On Autism and Autonomy

In late 2020, after more than forty years of confusion, ostracization, struggle, and a lifelong search for answers, I figured out I am on the autism spectrum. I am also diagnosed with ADHD, OCD, Major Depressive Disorder, Panic Disorder, and PTSD. Post-Traumatic Stress Disorder is too often part of the experience of being autistic. The modern world is a harsh place for the neurodivergent.

I do my best to be a good person and do what is right. Despite this, I have been called cruel things such as: asshole, crazy, psychotic, sociopathic, narcissistic, dishonest, lazy, selfish, rude, snappy, and even, yes — retarded.

Fortunately, for me, I can reflect upon these labels with amusement.

The cultivation of self-knowledge and a strong sense of identity removes the power of such labels. When you know who you are, you will not allow others to define you. Malignant and weak-minded people run from uncomfortable truths. They will attempt to destroy what they cannot either own or control.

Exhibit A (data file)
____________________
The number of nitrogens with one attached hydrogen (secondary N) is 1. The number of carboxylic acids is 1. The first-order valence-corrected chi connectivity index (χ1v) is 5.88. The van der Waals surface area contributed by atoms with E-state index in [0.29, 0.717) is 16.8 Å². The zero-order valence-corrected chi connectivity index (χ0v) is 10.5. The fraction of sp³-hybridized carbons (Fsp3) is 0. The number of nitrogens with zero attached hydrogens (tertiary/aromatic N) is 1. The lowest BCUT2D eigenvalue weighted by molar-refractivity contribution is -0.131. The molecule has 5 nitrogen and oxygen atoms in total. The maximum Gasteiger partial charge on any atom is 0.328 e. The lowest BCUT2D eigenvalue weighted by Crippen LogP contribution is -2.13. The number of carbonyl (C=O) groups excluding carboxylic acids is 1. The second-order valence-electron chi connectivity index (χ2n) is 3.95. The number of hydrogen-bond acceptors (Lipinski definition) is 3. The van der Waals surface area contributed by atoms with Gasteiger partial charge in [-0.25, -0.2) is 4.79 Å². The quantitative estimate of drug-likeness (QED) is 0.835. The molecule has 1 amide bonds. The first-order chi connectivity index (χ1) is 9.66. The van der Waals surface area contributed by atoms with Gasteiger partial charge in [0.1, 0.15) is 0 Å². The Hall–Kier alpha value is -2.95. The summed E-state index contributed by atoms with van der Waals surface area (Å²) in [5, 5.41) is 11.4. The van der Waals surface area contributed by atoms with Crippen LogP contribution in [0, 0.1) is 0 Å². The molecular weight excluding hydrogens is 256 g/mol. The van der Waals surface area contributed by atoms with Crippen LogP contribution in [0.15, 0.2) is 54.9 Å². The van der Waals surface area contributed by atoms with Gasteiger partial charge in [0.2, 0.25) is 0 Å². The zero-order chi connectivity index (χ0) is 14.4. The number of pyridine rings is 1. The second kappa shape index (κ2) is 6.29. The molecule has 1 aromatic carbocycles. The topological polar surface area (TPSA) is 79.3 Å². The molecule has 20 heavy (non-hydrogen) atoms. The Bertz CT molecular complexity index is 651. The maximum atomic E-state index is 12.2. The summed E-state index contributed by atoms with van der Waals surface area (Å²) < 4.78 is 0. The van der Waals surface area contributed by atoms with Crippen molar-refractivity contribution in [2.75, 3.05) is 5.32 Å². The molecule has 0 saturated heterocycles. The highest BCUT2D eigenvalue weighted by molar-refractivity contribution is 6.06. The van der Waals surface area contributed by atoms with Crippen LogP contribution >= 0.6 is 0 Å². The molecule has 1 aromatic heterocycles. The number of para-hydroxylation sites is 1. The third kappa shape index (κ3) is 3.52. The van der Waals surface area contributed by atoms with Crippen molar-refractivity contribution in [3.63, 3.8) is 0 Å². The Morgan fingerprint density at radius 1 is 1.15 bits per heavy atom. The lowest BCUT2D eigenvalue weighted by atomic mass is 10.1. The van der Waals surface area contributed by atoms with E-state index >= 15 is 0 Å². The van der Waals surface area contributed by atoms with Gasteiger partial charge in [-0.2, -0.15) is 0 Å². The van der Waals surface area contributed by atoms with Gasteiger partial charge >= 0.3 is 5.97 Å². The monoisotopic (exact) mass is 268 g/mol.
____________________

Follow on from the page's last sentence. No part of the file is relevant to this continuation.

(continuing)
Truth is the key that frees us from the prison of our past.

The truth is this: You are allowed to be different. You are not required to meet expectations that other people impose upon you. Someone is not automatically in the right because they are an authority figure, or present themselves as one. You are allowed to say, “No,” even when you feel something is expected of you.

If someone attempts to tell you who you are: run. Run, and never look back.

Your life is yours alone to live how you choose.

How did I get here?